Max Keiser and Jim Rickards - Currency Wars and the Death of Money

Jim Rickards appears with Max Keiser in New York. They discuss interest rates, the ongoing currency wars and how it is all going to end.

Thursday, October 2, 2014

Catastrophic Outcomes May Come Faster Than Expected

James Rickards, author of the new best-selling book called "The Death of Money," says the financial collapse will happen, but he is not sure of when it will come.
Rickards explains, "It is the thing you won't see coming that will take the system down.
Things happen much more quickly than what investors expect."
Rickards adds, "What will happen in gold is that it will chug along and then all of a sudden--boom.
It will be up a $100 an ounce, and then the next day it will be up another $200 an ounce.

Tuesday, September 30, 2014

Jim Rickards on Currency Wars and Mosler on Saudi Oil Price Cuts

Even as the unemployment rate drops, foreclosures dwindle, and the economy slowly recovers from the Great Recession, financial insecurity is on the rise in American urban areas according to a study conducted by the Corporation for Enterprise Development. Nearly half of all households in major cities don’t have enough money saved to cover essential expenses in an emergency. Erin weighs in.

Then, Erin sits down with Warren Mosler, president of Valance Incorporated, to discuss the many issues surrounding the US economy, the Fed, and employment. Of particular note are Mosler’s views on the recent price cut in Saudi crude prices and the negative impact it could have on production of shale oil in tight oil formations in the US.

After the break, Erin talks to frequent Boom Bust guest Jim Rickards to get a hold on currency wars – specifically regarding the Euro. He argues that the currency wars wax and wane but they are always there. Right now the currency wars are back in the spotlight.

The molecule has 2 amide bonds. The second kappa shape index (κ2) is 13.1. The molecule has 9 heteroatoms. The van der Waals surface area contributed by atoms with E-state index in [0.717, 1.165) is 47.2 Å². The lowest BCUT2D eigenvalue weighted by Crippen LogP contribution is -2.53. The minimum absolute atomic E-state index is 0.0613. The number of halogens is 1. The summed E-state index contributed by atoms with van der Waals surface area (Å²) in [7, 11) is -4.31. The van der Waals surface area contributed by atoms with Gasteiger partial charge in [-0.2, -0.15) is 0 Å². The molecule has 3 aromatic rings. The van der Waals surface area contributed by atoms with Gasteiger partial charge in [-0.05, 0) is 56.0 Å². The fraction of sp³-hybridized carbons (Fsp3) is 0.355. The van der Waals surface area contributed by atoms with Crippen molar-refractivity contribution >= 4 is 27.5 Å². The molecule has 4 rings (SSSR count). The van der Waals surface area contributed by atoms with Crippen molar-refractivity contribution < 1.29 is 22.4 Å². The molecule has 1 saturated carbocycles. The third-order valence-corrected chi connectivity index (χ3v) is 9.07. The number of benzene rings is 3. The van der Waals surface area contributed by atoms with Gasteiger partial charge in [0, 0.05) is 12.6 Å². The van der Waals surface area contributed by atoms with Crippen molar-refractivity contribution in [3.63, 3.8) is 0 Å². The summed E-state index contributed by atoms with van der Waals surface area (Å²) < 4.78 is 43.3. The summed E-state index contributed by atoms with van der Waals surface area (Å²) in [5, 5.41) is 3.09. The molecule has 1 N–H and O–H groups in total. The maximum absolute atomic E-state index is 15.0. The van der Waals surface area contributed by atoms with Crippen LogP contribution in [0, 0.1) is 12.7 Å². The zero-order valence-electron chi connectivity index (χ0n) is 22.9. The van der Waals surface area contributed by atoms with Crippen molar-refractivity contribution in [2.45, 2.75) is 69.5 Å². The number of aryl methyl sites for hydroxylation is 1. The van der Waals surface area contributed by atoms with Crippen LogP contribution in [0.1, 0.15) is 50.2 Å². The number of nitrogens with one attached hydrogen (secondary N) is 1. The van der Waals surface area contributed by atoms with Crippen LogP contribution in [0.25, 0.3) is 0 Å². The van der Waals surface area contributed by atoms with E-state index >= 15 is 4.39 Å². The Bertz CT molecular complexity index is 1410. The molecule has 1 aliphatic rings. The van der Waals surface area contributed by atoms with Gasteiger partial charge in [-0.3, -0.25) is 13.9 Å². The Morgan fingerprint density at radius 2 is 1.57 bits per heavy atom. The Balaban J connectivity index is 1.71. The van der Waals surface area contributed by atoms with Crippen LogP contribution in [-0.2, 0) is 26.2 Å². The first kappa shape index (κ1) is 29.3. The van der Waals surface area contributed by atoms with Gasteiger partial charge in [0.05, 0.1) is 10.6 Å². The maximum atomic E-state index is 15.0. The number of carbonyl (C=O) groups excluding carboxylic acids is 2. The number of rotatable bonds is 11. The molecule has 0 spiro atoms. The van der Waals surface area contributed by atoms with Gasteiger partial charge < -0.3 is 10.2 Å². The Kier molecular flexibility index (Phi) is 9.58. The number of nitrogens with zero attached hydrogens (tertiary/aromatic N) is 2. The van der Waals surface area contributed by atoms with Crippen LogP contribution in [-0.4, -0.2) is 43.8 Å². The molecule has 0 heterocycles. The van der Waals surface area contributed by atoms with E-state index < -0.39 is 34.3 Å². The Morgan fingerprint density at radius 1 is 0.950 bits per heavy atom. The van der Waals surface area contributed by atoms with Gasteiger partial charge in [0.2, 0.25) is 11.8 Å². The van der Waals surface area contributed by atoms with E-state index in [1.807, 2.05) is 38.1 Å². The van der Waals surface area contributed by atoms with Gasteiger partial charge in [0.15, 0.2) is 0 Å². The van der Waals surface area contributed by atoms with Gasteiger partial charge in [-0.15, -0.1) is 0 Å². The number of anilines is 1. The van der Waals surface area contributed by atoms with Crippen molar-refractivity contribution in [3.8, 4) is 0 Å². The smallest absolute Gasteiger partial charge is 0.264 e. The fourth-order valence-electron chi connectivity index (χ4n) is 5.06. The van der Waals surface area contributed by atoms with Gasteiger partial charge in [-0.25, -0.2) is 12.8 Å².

And in The Big Deal, Erin and Edward Harrison discuss Alibaba’s record-breaking IPO. Do big IPOs outperform the market? No, they underperform if you look at the historical record.

- Source, Russia Today

Tuesday, September 9, 2014

The Tipping Point in Perception of Inflation

‘Inflation often begins imperceptibly, and gains a foothold before it is recognised. This lag in comprehension, important to central banks, is called “money illusion”, a phrase that that refers to a perception that real wealth is being created, so that Keynesian “animal spirts” are aroused. Only later is it discovered that bankers and astute investors captured the wealth, and everyday citizens are left with devalued savings, pensions, and life insurance….

‘Inflation can gain substantial momentum before the general public notices it. It was not until 1974, nine years into an inflationary cycle, that inflation became a potent political issue and a prominent public policy concern. This lag in momentum and perception is the essence of “money illusion”.

‘Once inflation perceptions shift, they are extremely difficult to reset. In the Vietnam era, it took nine years for everyday Americans to focus on inflation, and an additional eleven years to re-anchor expectations. Rolling a rock downhill is much easier than pushing it back up to the top.’

- Jim Rickards, The Death of Money